Edmonton Primer: Candidates split on bike infrastructure
Metro looks at some of the main issues discussed during the 2017 municipal elections
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Either you love 'em or you hate 'em: the downtown bike lanes have divided the public this election season, to put it mildly.
The downtown Edmonton bike grid opened to much fanfare in June of this year, and now include almost 8km or protected bike lanes and shared use paths.
Advocates say it's a relatively low cost way to make the city more cyclist-friendly and free people from their cars.
City numbers show that they've been busy — in their first month of use, the number of daily users doubled to just under 5,000.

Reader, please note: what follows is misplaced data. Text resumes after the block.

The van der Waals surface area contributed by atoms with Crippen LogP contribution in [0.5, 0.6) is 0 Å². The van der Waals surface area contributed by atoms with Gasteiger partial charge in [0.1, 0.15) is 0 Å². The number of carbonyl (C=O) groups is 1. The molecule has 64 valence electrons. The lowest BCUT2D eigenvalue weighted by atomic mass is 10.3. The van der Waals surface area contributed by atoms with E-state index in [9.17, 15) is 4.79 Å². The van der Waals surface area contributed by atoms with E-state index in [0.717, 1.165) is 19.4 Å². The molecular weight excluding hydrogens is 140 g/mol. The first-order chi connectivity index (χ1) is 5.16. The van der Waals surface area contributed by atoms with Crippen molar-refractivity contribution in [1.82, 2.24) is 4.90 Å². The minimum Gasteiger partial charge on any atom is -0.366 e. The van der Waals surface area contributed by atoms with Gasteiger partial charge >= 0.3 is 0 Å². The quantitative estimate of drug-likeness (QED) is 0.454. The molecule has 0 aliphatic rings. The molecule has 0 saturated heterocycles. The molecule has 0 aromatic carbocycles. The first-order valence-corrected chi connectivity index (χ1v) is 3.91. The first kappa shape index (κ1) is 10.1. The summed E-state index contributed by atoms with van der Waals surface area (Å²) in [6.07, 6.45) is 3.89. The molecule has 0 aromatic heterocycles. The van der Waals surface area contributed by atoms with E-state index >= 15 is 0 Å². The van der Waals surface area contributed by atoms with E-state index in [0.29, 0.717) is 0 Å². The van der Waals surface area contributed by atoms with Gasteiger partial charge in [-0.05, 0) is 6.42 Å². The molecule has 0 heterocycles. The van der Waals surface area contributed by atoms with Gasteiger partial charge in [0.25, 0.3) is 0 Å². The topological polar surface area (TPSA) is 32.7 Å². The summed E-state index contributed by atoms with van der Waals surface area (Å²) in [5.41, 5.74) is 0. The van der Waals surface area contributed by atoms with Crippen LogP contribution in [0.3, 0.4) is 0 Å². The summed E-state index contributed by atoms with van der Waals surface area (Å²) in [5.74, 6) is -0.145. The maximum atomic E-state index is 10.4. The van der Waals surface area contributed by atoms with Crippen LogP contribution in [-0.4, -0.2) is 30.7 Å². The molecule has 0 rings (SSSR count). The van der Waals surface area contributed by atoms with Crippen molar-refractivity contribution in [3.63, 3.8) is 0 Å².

But some business owners have raised concerns about parking, while others have said it's been good advertising.
Simone Kousol-Graham, who works at Latitude 53, told Metro over the summer that they've seen more cyclists checking out the gallery —“It's been pretty good," she said.
Council candidates have been similarly split. Some praised what the grid has meant for downtown vibrancy, while others took aim at the project's $7.5 million price tag, or argued that the number of people on two wheels would drop in wintertime.
But regardless, bike infrastructure will pop up on city council agendas for some time to come, especially as construction continues on two protected bike lanes.
Sections on both the 82 Avenue and the 102 Avenue lane are now open.
You asked, we answered: We get you up to speed on the election issues you told us you wanted to know more about.